Written by Kelly G. Richardson
As the cost of energy escalates seemingly weekly, an increasing number of HOA homeowners want to install photovoltaic systems on rooftops. Here are some key considerations for boards to consider.
Is the HOA prepared? Reasonable rules regarding solar installations will help both homeowners and the HOA. Such rules must be carefully crafted to ensure compliance with Civil Code Sections 714, 714.1, and 4746. Such rules should address issues including:
Time limits. Under Civil Code Section 714(e)(2)(b) if the application is not approved or denied within 45 days (assuming there are no pending unanswered questions), the installation is DEEMED APPROVED. Have the time limits in the rules.
Code compliance. Civil Code Section 714(c) allows HOA rules to require compliance with health and safety and electrical codes.
Roof repair. The HOA may require that the applicant pay for roof component damage from the installation and ongoing use of the system, per Civil Code Section 714.1(a). This may also include the extra cost of removing the system when the roof needs maintenance or replacement.
Common area roofs. If the installation is in a condominium, in which the roof is normally common area owned in common by all owners, Civil Code Section 4746 allows applicants to be required to submit a “solar site survey” plan and to notify other owners in the same building.
The solar site survey plan will be quite simple if the system is only to be installed on a roof or carport serving a single residence, but a multi-story apartment-style condominium building will need a more sophisticated plan showing that the applicant is proposing only to use their fair share of the usable space on the shared common roof.
Recordable agreement. HOAs under Civil Code Section 4746(b) can require that subsequent owners of the applicant’s unit be notified of the ongoing obligations regarding the system installed on a common area roof. This is normally accomplished by a written agreement stating the required conditions that is filed with the County Registrar/Recorder (“recorded”) on the unit in question. This will also automatically notify later unit owners that they are bound by the agreement.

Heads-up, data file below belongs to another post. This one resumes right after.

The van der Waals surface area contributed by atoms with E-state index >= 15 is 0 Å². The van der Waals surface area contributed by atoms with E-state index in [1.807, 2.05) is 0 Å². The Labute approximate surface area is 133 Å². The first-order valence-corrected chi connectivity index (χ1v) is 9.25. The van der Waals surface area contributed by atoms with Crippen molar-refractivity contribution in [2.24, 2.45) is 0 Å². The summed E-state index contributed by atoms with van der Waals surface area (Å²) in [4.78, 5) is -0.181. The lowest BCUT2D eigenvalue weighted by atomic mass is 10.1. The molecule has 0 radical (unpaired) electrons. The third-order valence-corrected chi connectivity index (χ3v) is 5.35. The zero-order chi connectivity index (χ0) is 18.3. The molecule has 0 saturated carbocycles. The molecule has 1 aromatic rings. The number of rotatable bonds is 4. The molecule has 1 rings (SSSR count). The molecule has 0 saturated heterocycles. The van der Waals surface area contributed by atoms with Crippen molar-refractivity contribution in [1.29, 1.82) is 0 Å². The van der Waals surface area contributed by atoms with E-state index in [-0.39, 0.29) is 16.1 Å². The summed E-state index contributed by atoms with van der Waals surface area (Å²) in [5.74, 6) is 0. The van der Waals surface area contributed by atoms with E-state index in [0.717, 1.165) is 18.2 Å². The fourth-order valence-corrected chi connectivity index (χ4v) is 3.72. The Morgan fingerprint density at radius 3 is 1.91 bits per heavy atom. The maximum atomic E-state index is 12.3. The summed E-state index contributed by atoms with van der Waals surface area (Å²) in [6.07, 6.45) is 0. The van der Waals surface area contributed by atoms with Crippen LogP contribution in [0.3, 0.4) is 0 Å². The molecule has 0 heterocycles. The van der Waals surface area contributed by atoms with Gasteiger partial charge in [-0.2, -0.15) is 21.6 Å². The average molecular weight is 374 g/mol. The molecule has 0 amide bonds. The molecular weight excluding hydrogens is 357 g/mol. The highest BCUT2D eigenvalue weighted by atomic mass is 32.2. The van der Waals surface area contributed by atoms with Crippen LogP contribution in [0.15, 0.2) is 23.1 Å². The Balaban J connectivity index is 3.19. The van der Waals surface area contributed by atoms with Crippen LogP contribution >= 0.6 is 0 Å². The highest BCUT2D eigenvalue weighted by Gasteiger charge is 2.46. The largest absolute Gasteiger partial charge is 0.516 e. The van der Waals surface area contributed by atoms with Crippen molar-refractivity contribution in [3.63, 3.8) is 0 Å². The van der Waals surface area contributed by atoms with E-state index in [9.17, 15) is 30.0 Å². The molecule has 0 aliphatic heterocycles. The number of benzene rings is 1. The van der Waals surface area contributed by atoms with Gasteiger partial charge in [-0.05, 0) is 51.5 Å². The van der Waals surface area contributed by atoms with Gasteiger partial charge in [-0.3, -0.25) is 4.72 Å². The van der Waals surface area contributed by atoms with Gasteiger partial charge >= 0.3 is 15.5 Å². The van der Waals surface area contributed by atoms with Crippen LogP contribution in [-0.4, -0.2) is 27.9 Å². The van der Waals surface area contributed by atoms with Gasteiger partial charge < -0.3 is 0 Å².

Insurance. If the system is to be installed on a common area roof, the HOA can require proof of insurance (Civil Code Section 4746(a)(2)), which is annually updated to the HOA.
Leasing. Some companies offer to install solar systems under a lease. The installation of a leased system on common area roofs can create huge problems for the HOA and for subsequent unit owners. The leasing company is not subject to the governing documents since it is not a member.
After installing its system, leasing companies often sell the lease to finance companies. If the unit sells, the leasing company must consent to the new lessee.
The seller could be liable for the cost of the lease if the buyer does not assume that liability.
There is nothing in the applicable statutes that requires the HOA permit leased systems to be installed upon common area roofs. The potential problems for the HOA and the future owners can be prevented by not permitting leased equipment to be installed upon common area roofs.
Solar energy generation is the present, not the future. Be prepared with reasonable written policies.
Coming up next week: More reader questions on solar
Kelly G. Richardson, Esq. is a Fellow of the College of Community Association Lawyers and Partner of Richardson Ober DeNichilo LLP, a California law firm known for community association advice. Submit questions to Kelly@rodllp.com .
Shared from OC Register